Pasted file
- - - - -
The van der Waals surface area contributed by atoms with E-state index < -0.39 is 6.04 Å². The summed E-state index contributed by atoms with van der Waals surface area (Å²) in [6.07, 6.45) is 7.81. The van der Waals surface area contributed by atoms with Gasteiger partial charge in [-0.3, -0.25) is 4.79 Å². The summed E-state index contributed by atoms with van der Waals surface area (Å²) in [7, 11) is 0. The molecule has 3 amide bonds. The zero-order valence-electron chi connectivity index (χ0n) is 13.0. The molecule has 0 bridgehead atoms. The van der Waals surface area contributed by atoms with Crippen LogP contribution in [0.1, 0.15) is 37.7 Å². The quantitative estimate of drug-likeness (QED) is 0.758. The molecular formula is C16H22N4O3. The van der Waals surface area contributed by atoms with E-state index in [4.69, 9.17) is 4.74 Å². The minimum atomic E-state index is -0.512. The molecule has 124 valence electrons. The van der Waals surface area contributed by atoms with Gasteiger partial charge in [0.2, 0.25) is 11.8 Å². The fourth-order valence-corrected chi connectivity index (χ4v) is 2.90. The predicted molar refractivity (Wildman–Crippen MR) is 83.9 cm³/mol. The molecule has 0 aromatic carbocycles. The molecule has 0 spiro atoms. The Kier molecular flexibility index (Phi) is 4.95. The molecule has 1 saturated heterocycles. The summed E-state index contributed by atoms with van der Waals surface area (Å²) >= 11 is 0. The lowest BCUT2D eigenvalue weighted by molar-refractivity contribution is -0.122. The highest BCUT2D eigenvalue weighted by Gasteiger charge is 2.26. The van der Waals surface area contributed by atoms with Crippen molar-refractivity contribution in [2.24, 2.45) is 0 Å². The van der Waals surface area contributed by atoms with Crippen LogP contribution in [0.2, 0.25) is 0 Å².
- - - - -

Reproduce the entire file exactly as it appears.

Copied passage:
The van der Waals surface area contributed by atoms with E-state index < -0.39 is 6.04 Å². The summed E-state index contributed by atoms with van der Waals surface area (Å²) in [6.07, 6.45) is 7.81. The van der Waals surface area contributed by atoms with Gasteiger partial charge in [-0.3, -0.25) is 4.79 Å². The summed E-state index contributed by atoms with van der Waals surface area (Å²) in [7, 11) is 0. The molecule has 3 amide bonds. The zero-order valence-electron chi connectivity index (χ0n) is 13.0. The molecule has 0 bridgehead atoms. The van der Waals surface area contributed by atoms with Crippen LogP contribution in [0.1, 0.15) is 37.7 Å². The quantitative estimate of drug-likeness (QED) is 0.758. The molecular formula is C16H22N4O3. The van der Waals surface area contributed by atoms with E-state index in [4.69, 9.17) is 4.74 Å². The minimum atomic E-state index is -0.512. The molecule has 124 valence electrons. The van der Waals surface area contributed by atoms with Gasteiger partial charge in [0.2, 0.25) is 11.8 Å². The fourth-order valence-corrected chi connectivity index (χ4v) is 2.90. The predicted molar refractivity (Wildman–Crippen MR) is 83.9 cm³/mol. The molecule has 0 aromatic carbocycles. The molecule has 0 spiro atoms. The Kier molecular flexibility index (Phi) is 4.95. The molecule has 1 saturated heterocycles. The summed E-state index contributed by atoms with van der Waals surface area (Å²) >= 11 is 0. The lowest BCUT2D eigenvalue weighted by molar-refractivity contribution is -0.122. The highest BCUT2D eigenvalue weighted by Gasteiger charge is 2.26. The van der Waals surface area contributed by atoms with Crippen molar-refractivity contribution in [2.24, 2.45) is 0 Å². The van der Waals surface area contributed by atoms with Crippen LogP contribution in [0.2, 0.25) is 0 Å².